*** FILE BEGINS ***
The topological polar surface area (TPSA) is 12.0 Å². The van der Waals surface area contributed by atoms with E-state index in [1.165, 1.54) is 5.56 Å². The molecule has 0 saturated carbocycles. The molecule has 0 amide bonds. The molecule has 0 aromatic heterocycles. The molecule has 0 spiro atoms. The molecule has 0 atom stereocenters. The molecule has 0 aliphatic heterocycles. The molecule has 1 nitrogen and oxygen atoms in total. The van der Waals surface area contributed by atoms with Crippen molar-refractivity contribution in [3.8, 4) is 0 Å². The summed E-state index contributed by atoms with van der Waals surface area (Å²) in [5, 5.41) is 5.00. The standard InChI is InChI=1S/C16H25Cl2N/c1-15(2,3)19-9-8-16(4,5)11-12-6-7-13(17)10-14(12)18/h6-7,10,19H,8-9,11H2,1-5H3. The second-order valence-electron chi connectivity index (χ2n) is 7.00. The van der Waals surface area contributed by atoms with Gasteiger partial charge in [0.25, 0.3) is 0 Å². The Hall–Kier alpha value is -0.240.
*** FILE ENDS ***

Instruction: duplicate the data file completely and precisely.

The topological polar surface area (TPSA) is 12.0 Å². The van der Waals surface area contributed by atoms with E-state index in [1.165, 1.54) is 5.56 Å². The molecule has 0 saturated carbocycles. The molecule has 0 amide bonds. The molecule has 0 aromatic heterocycles. The molecule has 0 spiro atoms. The molecule has 0 atom stereocenters. The molecule has 0 aliphatic heterocycles. The molecule has 1 nitrogen and oxygen atoms in total. The van der Waals surface area contributed by atoms with Crippen molar-refractivity contribution in [3.8, 4) is 0 Å². The summed E-state index contributed by atoms with van der Waals surface area (Å²) in [5, 5.41) is 5.00. The standard InChI is InChI=1S/C16H25Cl2N/c1-15(2,3)19-9-8-16(4,5)11-12-6-7-13(17)10-14(12)18/h6-7,10,19H,8-9,11H2,1-5H3. The second-order valence-electron chi connectivity index (χ2n) is 7.00. The van der Waals surface area contributed by atoms with Gasteiger partial charge in [0.25, 0.3) is 0 Å². The Hall–Kier alpha value is -0.240.